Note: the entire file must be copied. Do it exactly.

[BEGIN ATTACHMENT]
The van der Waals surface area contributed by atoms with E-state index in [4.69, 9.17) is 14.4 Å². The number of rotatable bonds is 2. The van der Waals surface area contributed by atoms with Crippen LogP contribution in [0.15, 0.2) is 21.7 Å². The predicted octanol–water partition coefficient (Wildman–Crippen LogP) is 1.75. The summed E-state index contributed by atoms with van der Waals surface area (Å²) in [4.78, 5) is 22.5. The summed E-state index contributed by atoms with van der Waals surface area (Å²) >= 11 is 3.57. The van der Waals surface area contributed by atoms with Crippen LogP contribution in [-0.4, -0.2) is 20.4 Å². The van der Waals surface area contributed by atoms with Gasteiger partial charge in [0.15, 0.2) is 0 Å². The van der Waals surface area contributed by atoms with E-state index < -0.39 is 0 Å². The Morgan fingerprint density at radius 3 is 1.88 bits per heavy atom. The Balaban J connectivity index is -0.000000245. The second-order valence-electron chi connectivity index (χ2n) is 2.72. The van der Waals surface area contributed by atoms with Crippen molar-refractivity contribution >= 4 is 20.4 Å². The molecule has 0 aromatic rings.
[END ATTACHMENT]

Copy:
The van der Waals surface area contributed by atoms with E-state index in [4.69, 9.17) is 14.4 Å². The number of rotatable bonds is 2. The van der Waals surface area contributed by atoms with Crippen LogP contribution in [0.15, 0.2) is 21.7 Å². The predicted octanol–water partition coefficient (Wildman–Crippen LogP) is 1.75. The summed E-state index contributed by atoms with van der Waals surface area (Å²) in [4.78, 5) is 22.5. The summed E-state index contributed by atoms with van der Waals surface area (Å²) >= 11 is 3.57. The van der Waals surface area contributed by atoms with Crippen LogP contribution in [-0.4, -0.2) is 20.4 Å². The van der Waals surface area contributed by atoms with Gasteiger partial charge in [0.15, 0.2) is 0 Å². The van der Waals surface area contributed by atoms with E-state index < -0.39 is 0 Å². The Morgan fingerprint density at radius 3 is 1.88 bits per heavy atom. The Balaban J connectivity index is -0.000000245. The second-order valence-electron chi connectivity index (χ2n) is 2.72. The van der Waals surface area contributed by atoms with Crippen molar-refractivity contribution >= 4 is 20.4 Å². The molecule has 0 aromatic rings.